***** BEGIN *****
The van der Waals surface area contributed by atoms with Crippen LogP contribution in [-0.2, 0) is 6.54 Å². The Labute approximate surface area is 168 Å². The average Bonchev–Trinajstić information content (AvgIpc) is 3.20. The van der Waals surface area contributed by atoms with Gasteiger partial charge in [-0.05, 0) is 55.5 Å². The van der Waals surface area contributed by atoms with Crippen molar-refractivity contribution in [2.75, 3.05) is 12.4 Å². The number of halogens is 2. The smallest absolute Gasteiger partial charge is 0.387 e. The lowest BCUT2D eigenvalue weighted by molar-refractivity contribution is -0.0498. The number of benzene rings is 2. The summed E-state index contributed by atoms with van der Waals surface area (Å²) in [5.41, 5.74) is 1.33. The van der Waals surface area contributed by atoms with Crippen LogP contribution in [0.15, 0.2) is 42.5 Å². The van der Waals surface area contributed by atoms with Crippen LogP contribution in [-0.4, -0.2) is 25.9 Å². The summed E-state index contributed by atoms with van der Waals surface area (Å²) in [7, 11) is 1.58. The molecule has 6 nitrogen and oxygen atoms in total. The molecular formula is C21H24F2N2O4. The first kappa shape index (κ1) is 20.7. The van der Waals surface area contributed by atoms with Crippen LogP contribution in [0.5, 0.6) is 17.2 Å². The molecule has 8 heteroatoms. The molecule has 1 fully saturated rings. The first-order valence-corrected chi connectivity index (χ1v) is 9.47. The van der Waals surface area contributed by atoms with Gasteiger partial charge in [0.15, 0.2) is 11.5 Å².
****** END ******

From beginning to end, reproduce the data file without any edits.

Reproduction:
The van der Waals surface area contributed by atoms with Crippen LogP contribution in [-0.2, 0) is 6.54 Å². The Labute approximate surface area is 168 Å². The average Bonchev–Trinajstić information content (AvgIpc) is 3.20. The van der Waals surface area contributed by atoms with Gasteiger partial charge in [-0.05, 0) is 55.5 Å². The van der Waals surface area contributed by atoms with Crippen molar-refractivity contribution in [2.75, 3.05) is 12.4 Å². The number of halogens is 2. The smallest absolute Gasteiger partial charge is 0.387 e. The lowest BCUT2D eigenvalue weighted by molar-refractivity contribution is -0.0498. The number of benzene rings is 2. The summed E-state index contributed by atoms with van der Waals surface area (Å²) in [5.41, 5.74) is 1.33. The van der Waals surface area contributed by atoms with Crippen LogP contribution in [0.15, 0.2) is 42.5 Å². The van der Waals surface area contributed by atoms with Crippen LogP contribution in [-0.4, -0.2) is 25.9 Å². The summed E-state index contributed by atoms with van der Waals surface area (Å²) in [7, 11) is 1.58. The molecule has 6 nitrogen and oxygen atoms in total. The molecular formula is C21H24F2N2O4. The first kappa shape index (κ1) is 20.7. The van der Waals surface area contributed by atoms with Crippen LogP contribution in [0.5, 0.6) is 17.2 Å². The molecule has 8 heteroatoms. The molecule has 1 fully saturated rings. The first-order valence-corrected chi connectivity index (χ1v) is 9.47. The van der Waals surface area contributed by atoms with Gasteiger partial charge in [0.15, 0.2) is 11.5 Å².